Sauerkraut! I think this fermented cabbage is a love-it-or-hate-it food. I like it and Mr. M doesn’t think a hotdog is worth eating without it. One day, years ago, I had an abundance of cabbage from my garden, so I decided to try my hand at making sauerkraut. I thought it would be such a challenge! Boy, was I wrong! It is really easy. Considering how much better homemade sauerkraut tastes that the commercial offerings, I want to encourage you to try it for yourself.
The first time I made sauerkraut, I used a recipe from an old book I had on food preservation. The method was so simple that I have stuck with it for all of this time. Now I see on the internet that one needs a lot of overpriced equipment to make it. Special jars and fermentation locks, and so on. What?! No way!
Historically, sauerkraut was made to preserve cabbage, and sometimes other vegetables for long periods of time. Usually, cabbage was “put by” in large stoneware crocks. A plate or a wooden disc, called a follower, was laid on top of the cabbage and a weight, often a scrubbed stone, was added to help keep the the cabbage submerged. How unsanitary! How did they get away with that and live to produce another generation?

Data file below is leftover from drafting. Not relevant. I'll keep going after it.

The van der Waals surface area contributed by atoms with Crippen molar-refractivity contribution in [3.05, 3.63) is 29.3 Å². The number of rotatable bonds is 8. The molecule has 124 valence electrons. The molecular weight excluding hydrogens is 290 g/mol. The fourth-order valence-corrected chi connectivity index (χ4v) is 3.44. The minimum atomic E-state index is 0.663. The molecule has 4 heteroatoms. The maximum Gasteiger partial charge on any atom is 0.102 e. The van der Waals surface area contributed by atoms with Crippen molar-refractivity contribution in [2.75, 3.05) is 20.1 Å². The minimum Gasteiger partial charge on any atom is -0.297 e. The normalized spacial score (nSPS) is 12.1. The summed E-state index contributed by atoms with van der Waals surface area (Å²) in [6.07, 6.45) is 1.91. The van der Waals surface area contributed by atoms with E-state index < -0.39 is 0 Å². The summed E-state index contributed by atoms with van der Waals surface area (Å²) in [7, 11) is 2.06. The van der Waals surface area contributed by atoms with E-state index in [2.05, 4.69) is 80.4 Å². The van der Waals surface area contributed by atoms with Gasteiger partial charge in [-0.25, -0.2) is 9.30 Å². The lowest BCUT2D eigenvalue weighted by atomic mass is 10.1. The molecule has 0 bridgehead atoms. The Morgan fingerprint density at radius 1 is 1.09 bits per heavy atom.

Well, the answer is that fermentation produces enzymes and probiotics. The probiotics are from the lactobacillus strain of bacteria (the same ones found in cultured milk products like yogurt). These bacteria are the good guys. Not only are they good for our innards, they are naturally anti-fungal and anti-bad-bacteria. The probiotics actually protect the fermentation of the cabbage. Where does the lactobacillus bacteria come from originally? Well, it seems that it occurs naturally on cabbage leaves.
So now that we have established that the fermentation process won’t kill you, what fancy ingredients do we need to make delicious and healthful sauerkraut? Here they are: cabbage and non-iodized salt (I use sea salt). That’s it! Simple, simple, simple. What equipment do we need? A container: I use half-gallon canning jars, or if I have a lot of cabbage, a big pickle jar. But I really like those 2 quart canning jars. The other stuff you need are a way to submerge the cabbage in the brine it will produce and a way to keep it out of bright light.